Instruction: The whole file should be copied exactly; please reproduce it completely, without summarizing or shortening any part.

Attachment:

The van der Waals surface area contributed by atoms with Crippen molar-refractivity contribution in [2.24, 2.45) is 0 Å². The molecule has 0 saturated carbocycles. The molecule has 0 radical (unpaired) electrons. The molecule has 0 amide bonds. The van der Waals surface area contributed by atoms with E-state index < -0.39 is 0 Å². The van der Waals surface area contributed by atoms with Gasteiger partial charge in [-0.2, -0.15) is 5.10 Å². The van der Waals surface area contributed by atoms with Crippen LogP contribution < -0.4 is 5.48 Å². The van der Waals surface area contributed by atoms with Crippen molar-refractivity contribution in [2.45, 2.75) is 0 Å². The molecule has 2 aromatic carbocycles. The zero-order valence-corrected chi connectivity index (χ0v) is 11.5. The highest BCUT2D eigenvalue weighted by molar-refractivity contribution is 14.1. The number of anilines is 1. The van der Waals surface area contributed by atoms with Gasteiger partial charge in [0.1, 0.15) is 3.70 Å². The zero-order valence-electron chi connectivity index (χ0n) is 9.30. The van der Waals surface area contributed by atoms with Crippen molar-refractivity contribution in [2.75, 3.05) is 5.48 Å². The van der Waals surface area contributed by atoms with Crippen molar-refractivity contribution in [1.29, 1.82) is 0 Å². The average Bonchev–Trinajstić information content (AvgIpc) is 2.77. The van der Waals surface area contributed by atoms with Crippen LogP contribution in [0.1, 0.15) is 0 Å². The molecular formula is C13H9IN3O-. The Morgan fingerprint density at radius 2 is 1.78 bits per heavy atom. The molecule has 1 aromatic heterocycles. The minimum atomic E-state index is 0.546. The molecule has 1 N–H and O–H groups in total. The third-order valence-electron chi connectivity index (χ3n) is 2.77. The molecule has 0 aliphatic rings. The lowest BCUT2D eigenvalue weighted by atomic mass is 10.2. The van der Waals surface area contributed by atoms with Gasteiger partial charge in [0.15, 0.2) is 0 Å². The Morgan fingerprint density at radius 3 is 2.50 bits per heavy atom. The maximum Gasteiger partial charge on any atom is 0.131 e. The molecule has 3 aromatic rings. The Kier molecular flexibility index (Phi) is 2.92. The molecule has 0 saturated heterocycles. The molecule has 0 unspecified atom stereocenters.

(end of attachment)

The van der Waals surface area contributed by atoms with Crippen molar-refractivity contribution in [2.24, 2.45) is 0 Å². The molecule has 0 saturated carbocycles. The molecule has 0 radical (unpaired) electrons. The molecule has 0 amide bonds. The van der Waals surface area contributed by atoms with E-state index < -0.39 is 0 Å². The van der Waals surface area contributed by atoms with Gasteiger partial charge in [-0.2, -0.15) is 5.10 Å². The van der Waals surface area contributed by atoms with Crippen LogP contribution < -0.4 is 5.48 Å². The van der Waals surface area contributed by atoms with Crippen molar-refractivity contribution in [2.45, 2.75) is 0 Å². The molecule has 2 aromatic carbocycles. The zero-order valence-corrected chi connectivity index (χ0v) is 11.5. The highest BCUT2D eigenvalue weighted by molar-refractivity contribution is 14.1. The number of anilines is 1. The van der Waals surface area contributed by atoms with Gasteiger partial charge in [0.1, 0.15) is 3.70 Å². The zero-order valence-electron chi connectivity index (χ0n) is 9.30. The van der Waals surface area contributed by atoms with Crippen molar-refractivity contribution in [2.75, 3.05) is 5.48 Å². The van der Waals surface area contributed by atoms with Crippen molar-refractivity contribution in [1.29, 1.82) is 0 Å². The average Bonchev–Trinajstić information content (AvgIpc) is 2.77. The van der Waals surface area contributed by atoms with Crippen LogP contribution in [0.1, 0.15) is 0 Å². The molecular formula is C13H9IN3O-. The Morgan fingerprint density at radius 2 is 1.78 bits per heavy atom. The molecule has 1 aromatic heterocycles. The minimum atomic E-state index is 0.546. The molecule has 1 N–H and O–H groups in total. The third-order valence-electron chi connectivity index (χ3n) is 2.77. The molecule has 0 aliphatic rings. The lowest BCUT2D eigenvalue weighted by atomic mass is 10.2. The van der Waals surface area contributed by atoms with Gasteiger partial charge in [0.15, 0.2) is 0 Å². The Morgan fingerprint density at radius 3 is 2.50 bits per heavy atom. The maximum Gasteiger partial charge on any atom is 0.131 e. The molecule has 3 aromatic rings. The Kier molecular flexibility index (Phi) is 2.92. The molecule has 0 saturated heterocycles. The molecule has 0 unspecified atom stereocenters.